Things have certainly moved apace in the last day or two in the Russell Brand/Jonathan Ross prank phone call episode: Brand has resigned from the BBC as indeed has Radio2 controller Lesley Douglas. Ross is suspended from his BBC shows for 12 weeks without pay - a gross loss to him of about £1.5 million. It is evident that the BBC feel that they can draw a line under things, for the moment at least. Looking at the fallout so far we are told that Douglas was good at her job and was held in high esteem by Radio2's presenters. She may not be the person who agreed that particular edition of Brand's show could go on air but it was she who employed him and I can understand why she believed she should be the sacrificial lamb in this instance. Brand took the sensible decision to go anyway which obviated any need for the BBC to discipline him. But the corporation still have problems: they have to decide what action to take against whoever sanctioned this show with its obscene phone calls should hit the airwaves. Then what happens with Ross after he has served his ban? Maybe he will make the decision for them by leaving the BBC, that would be good riddance so far as I am concerned. If Ross stays I think he will have quite a job regaining acceptance from not only other employees of the BBC but the licence payer as well. Ofcom are now involved and if they decide to fine the BBC and Ross has resumed his alleged £6 million a year pay packet then one could expect a further outcry from the general public.
It's interesting to go back in time a little. I remember how in the 1950s the BBC was a highly revered institution, it was regarded rather like the doctor, the vicar and the bank manager. It was impartial, it was warm and safe. Of course commercial television had just started but this wasn't perceived as a big threat initially; I don't recall just when pirate radio had its heyday but eventually Radio1 took over from that. I do remember though the minor shock wave that arrived with 'That Was The Week That Was' fronted by David Frost in the early sixties. Suddenly satire had become mainstream. Things would never be quite the same again. As I see it I grew up in an age when rightly or wrongly standards were very clearly defined, it was all very sharp edges if you like whereas today what is or is not acceptable has become much more blurred. This is particularly the case with comedy. There has been much use in the past few days of phrases like "edgy comedy" and "pushing the boundaries" and some have used such expressions to excuse the antics of Brand and Ross. However let's be totally clear on this - what these two did was not funny in any way shape or form, it was totally unacceptable behaviour.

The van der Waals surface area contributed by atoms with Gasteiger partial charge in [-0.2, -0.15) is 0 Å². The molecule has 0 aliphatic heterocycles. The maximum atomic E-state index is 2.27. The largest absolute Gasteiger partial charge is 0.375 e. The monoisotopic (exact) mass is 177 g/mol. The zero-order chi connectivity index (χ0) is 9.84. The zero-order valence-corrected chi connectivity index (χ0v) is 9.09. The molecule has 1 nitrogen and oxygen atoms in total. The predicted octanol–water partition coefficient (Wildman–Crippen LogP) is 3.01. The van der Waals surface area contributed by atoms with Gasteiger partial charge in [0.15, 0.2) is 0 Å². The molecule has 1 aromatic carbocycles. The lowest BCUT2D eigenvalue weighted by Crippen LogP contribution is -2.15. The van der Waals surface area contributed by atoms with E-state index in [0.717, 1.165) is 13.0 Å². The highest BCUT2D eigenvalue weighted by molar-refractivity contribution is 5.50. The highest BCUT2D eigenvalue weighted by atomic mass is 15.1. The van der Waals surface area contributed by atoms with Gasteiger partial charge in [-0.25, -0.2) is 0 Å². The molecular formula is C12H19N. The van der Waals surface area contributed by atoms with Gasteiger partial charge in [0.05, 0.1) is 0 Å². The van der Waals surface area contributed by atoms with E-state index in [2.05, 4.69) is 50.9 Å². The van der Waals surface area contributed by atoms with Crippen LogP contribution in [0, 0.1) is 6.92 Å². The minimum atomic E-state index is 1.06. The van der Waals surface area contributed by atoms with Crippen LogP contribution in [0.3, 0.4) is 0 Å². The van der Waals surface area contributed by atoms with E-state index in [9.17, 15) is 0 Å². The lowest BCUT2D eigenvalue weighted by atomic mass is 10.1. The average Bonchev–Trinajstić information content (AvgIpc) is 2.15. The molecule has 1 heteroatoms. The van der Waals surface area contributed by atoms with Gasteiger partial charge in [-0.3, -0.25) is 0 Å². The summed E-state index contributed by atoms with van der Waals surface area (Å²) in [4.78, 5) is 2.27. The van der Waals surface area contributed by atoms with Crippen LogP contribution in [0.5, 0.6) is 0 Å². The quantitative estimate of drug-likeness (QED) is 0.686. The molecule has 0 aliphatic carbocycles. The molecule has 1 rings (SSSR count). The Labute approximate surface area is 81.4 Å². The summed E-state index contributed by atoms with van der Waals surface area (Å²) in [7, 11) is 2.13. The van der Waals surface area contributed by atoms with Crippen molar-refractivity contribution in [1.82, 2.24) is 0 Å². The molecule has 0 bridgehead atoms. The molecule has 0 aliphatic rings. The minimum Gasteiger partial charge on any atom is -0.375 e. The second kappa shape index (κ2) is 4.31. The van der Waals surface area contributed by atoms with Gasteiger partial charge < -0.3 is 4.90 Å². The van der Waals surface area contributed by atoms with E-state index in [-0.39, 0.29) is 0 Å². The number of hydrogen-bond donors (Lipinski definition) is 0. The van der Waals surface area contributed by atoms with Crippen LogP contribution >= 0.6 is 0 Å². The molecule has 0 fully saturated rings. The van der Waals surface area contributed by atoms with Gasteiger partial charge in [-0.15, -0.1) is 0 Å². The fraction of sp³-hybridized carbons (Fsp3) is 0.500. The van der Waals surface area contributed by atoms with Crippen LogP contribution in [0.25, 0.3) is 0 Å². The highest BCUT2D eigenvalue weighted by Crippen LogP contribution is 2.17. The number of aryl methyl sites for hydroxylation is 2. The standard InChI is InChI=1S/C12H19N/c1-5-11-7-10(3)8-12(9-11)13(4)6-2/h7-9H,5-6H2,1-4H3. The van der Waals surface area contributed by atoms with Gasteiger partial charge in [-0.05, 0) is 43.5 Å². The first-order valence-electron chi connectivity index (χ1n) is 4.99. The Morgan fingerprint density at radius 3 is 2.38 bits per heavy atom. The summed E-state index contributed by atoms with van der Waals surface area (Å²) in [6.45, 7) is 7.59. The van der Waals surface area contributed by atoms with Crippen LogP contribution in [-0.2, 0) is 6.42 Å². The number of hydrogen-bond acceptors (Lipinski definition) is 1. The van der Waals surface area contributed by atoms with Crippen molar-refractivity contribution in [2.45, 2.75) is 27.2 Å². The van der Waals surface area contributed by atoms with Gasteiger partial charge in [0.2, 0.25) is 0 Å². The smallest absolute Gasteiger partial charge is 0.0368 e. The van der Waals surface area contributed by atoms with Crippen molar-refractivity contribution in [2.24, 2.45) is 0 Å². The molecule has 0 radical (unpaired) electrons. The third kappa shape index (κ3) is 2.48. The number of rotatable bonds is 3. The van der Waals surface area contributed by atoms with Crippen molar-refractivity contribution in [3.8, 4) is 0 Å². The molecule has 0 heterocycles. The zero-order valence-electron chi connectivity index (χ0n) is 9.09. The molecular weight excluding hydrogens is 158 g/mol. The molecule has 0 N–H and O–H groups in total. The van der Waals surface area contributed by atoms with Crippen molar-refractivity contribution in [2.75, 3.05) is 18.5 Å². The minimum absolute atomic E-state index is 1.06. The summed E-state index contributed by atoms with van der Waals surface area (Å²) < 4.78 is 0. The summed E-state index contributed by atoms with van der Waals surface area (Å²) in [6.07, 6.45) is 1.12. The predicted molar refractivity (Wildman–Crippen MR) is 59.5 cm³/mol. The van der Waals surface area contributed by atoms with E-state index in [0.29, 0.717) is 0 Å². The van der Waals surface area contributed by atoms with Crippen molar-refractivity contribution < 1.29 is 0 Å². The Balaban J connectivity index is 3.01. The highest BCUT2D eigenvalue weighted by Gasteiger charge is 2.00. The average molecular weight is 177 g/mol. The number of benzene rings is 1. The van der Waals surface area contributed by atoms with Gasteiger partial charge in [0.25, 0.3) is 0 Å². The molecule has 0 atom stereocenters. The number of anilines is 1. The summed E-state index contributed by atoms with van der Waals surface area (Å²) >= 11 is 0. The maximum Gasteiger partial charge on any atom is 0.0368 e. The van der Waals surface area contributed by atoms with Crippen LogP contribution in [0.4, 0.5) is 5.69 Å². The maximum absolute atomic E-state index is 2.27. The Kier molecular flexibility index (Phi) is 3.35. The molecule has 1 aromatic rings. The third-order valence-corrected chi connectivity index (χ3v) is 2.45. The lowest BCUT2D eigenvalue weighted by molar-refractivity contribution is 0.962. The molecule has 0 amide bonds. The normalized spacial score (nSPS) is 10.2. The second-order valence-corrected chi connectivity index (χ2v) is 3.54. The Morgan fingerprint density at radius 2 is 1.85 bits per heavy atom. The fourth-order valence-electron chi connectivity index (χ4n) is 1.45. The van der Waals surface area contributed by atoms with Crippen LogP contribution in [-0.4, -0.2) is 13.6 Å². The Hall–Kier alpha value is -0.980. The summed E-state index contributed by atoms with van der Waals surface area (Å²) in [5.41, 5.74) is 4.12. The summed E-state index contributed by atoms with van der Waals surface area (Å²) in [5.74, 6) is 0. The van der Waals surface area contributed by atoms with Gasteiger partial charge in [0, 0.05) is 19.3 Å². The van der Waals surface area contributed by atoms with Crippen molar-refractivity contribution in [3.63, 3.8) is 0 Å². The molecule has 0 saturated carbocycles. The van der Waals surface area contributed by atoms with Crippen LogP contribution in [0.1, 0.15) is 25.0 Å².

Although this incident was absolutely one not to be tolerated there were amazingly only two complaints prior to the 'Mail on Sunday' breaking the story. I don't know the present total of complainants but believe it is over 30,000, an extraordinary total for an incident which most would not have been aware of but for the press intervention. This reaction has shaken the BBC to the core. Here are my thoughts on just why so many folk have taken the BBC to task - I think we can assume that most of them are simply appalled at the behaviour of both Brand and Ross but because it has become such a huge story in the media and in the BBC's news programmes as well, with constant updates on numbers of complainants, then a lot of people are contacting the BBC whereas normally the story might have passed them by. In other words the whole thing has been feeding on itself. Now put into the mix that the injured party was Andrew Sachs, not just any old person but someone who, through his portrayal of Manuel in 'Fawlty Towers', has gained a lot of affection from the British public. The other thing of course is that we are aware that Ross gets a huge slice of money from the BBC (indirectly from us) and there is the perception that we shouldn't be paying a person £6 million per year for using the 'F' word down a mobile phone. This might sound a little simplistic but is basically where we are at.
The 12 week suspension for Jonathan Ross will at least give him time to come to terms with his absolute stupidity and allow him to reflect on whether he really should try to mend his career with the BBC.